guide to tRe brachial artery.

The diaphragm is the great muscular partition between the thorax
and abdomen.

The connective or cellular tissue, so called because of the spaces
contained in its spongy structure, connects together all the other
special tissues, and serves as a support for the blood-vessels, nerves,
and fat.

The fat is the padding which fills in empty spaces and gives form
and pleasing outlines to the body. Its important functions are to
serve as a reserve of nutritive material for emergencies, and to act
as a blanket in retaining the bodily heat. The emaciation which
follows an exhausting illness is largely due to the using up of the
reserve fat, and everyone is familiar with the fact that a fat person
stands cold better and heat less well than a thin one.

The skin is a tough, elastic membrane which covers the entire
body and is continuous at the various orifices with the mucous
membrane. Anatomically it consists of two layers, the cuticle, and
the derma or true skin. The cuticle is that part which is raised when
a blister occurs and which peels off after scarlet fever.

The derma constitutes the greater part of the thickness of the
skin, and contains the blood-vessels, nerves, sabaceous and sweat

The appendages of the skin are the hair and the nails which are
modified cuticle (Fig. 19).

The sebaceous glands secrete an oily substance which gives to the
skin its softness and pliability ; the orifices of the ducts of the se-
baceous glands are particularly large about the face and nose, and
when plugged with dirt form the familiar black-heads.



f he sweat glands are in vast numbers all over the body and their
orifices constitute what are known as the pores. They secrete a
variable amount of water, averaging about two pints a day, and the
water contains organic matter and salts, and constitutes the perspira-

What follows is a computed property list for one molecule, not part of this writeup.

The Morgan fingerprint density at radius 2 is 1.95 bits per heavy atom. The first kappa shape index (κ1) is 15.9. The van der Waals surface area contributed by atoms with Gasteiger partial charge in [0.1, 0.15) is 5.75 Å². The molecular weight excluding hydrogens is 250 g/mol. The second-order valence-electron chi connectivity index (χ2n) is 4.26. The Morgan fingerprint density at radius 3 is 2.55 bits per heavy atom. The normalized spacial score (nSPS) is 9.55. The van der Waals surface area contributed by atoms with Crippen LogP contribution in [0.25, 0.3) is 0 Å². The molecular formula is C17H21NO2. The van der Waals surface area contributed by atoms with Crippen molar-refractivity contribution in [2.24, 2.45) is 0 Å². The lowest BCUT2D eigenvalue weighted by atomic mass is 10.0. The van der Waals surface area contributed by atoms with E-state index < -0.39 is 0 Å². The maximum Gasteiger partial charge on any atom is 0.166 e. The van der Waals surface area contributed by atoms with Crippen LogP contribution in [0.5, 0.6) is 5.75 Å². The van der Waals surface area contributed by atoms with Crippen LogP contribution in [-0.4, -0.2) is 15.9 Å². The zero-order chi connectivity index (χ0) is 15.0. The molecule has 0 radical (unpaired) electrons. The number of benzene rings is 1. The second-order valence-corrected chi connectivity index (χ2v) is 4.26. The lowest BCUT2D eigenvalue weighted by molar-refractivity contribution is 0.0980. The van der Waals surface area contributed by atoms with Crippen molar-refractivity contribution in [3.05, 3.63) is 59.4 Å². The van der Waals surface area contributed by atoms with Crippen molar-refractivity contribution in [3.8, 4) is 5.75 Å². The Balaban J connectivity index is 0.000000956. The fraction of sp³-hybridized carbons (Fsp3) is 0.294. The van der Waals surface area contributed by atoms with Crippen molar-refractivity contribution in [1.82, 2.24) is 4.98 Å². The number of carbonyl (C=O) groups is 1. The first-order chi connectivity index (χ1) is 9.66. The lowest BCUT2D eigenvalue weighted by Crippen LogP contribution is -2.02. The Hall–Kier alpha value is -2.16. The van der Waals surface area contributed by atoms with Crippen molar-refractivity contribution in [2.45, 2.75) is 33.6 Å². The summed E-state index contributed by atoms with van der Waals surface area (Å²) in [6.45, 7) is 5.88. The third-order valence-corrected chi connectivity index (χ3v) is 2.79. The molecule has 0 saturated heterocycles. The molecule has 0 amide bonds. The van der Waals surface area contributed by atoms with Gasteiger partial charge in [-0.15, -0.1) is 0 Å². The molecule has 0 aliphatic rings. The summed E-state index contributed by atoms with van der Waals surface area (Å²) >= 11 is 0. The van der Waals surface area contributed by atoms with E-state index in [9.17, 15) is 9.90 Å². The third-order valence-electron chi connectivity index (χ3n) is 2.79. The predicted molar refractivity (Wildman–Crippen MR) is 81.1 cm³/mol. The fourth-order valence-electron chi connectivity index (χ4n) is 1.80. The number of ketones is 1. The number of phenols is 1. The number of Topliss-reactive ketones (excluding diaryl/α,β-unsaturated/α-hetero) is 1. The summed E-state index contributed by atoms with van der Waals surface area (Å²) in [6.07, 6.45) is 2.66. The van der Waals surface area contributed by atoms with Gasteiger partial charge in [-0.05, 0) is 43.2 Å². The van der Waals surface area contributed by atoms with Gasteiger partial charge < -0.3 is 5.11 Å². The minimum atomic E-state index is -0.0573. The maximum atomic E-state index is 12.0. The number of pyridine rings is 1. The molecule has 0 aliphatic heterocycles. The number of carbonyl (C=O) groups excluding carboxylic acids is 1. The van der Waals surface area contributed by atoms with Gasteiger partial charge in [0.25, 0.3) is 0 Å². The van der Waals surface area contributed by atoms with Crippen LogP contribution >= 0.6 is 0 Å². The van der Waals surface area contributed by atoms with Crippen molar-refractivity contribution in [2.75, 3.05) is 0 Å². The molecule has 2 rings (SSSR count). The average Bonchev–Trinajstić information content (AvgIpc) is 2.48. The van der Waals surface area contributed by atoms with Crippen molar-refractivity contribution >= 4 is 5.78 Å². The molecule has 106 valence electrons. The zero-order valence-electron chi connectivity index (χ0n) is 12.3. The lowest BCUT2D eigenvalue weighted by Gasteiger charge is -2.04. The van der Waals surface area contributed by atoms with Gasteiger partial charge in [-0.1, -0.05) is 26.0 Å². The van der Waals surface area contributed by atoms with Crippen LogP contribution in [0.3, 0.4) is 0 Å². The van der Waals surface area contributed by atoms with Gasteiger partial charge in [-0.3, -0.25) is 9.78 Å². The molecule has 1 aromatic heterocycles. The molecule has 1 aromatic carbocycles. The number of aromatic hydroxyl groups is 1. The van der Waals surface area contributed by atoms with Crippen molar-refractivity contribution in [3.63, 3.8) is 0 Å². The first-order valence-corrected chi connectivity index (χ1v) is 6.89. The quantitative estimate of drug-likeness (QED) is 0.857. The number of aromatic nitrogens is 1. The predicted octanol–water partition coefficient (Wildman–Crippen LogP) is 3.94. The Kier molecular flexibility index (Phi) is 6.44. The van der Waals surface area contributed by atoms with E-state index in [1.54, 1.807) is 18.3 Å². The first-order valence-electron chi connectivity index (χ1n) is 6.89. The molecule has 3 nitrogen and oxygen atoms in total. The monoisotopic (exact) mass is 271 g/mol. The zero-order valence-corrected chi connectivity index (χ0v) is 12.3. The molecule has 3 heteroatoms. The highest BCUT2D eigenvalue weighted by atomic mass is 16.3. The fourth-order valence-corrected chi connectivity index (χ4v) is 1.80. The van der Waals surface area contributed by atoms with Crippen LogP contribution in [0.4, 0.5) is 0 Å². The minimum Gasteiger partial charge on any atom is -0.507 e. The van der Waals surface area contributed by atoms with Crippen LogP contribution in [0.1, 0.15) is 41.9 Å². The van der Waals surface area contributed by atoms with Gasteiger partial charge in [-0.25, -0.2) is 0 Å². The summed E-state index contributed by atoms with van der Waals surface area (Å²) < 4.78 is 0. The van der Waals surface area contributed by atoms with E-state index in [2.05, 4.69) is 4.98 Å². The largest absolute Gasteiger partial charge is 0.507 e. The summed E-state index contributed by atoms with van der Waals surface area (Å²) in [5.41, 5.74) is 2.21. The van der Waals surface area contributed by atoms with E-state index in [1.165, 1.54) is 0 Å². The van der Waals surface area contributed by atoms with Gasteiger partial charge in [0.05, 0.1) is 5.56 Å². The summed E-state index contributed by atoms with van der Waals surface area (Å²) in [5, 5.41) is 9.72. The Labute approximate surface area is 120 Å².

tion or sweat.

The functions of the skin are to protect the underlying parts from
injury, from the invasion of bacteria, and from undue evaporation ;

FIG. 19. Perpendicular Section of the Skin, showing: a, The epidermis, cuticle, or icarf
skin; b, a layer of dark-colored cells; c, the papillae on the surface of d, the coriutn, derma,
cutis vera, or true skin, and e, the fat cells underlying it; /, a perspiratory pore or aper-
ture, g, the duct, and h, the coiled substance of a sudoriparous gland; t, the shaft of a hair,
k, its root, and /, sebaceous glands communicating with the interior of the hair follicle.

to receive the nerve ends and thereby serve as a special organ of
touch ; and through the agency of the sweat glands to act as an im-
portant excretory apparatus and a regulator of bodily temperature.

The importance of a whole skin as a protection against the bacteria
of disease is well known ; subcutaneous wounds, that is, contusions,
give us little anxiety, but if the skin is broken special dressings must
be applied to take its place. Plague frequently invades the body
through a break in the protective wall of the skin and syphilis is
contracted in the same manner.

The excretory function of the skin, by which it throws off poison-
ous waste products dissolved in the perspiration, is illustrated by
what happens in extensive superficial burns by which this function
of the skin is destroyed; the man becomes poisoned by his own
waste products and death is the result.


As a temperature regulator its action is shown by the increased
perspiration in hot weather, the evaporation of the water serving to
cool the body ; conversely in winter perspiration is imperceptible.

The skin has also absorbing powers; thirst may be allayed by
prolonged immersion in a bath ; the vapor of mercury and even
metallic mercury may be taken up through the unbroken skin.



THE nervous system consists of the brain, spinal cord, and the
nerves constituting the cerebro-spinal system, and the ganglia and
connecting nerves composing the sympathetic system.

The brain situated within the cranium is the steat of the intellect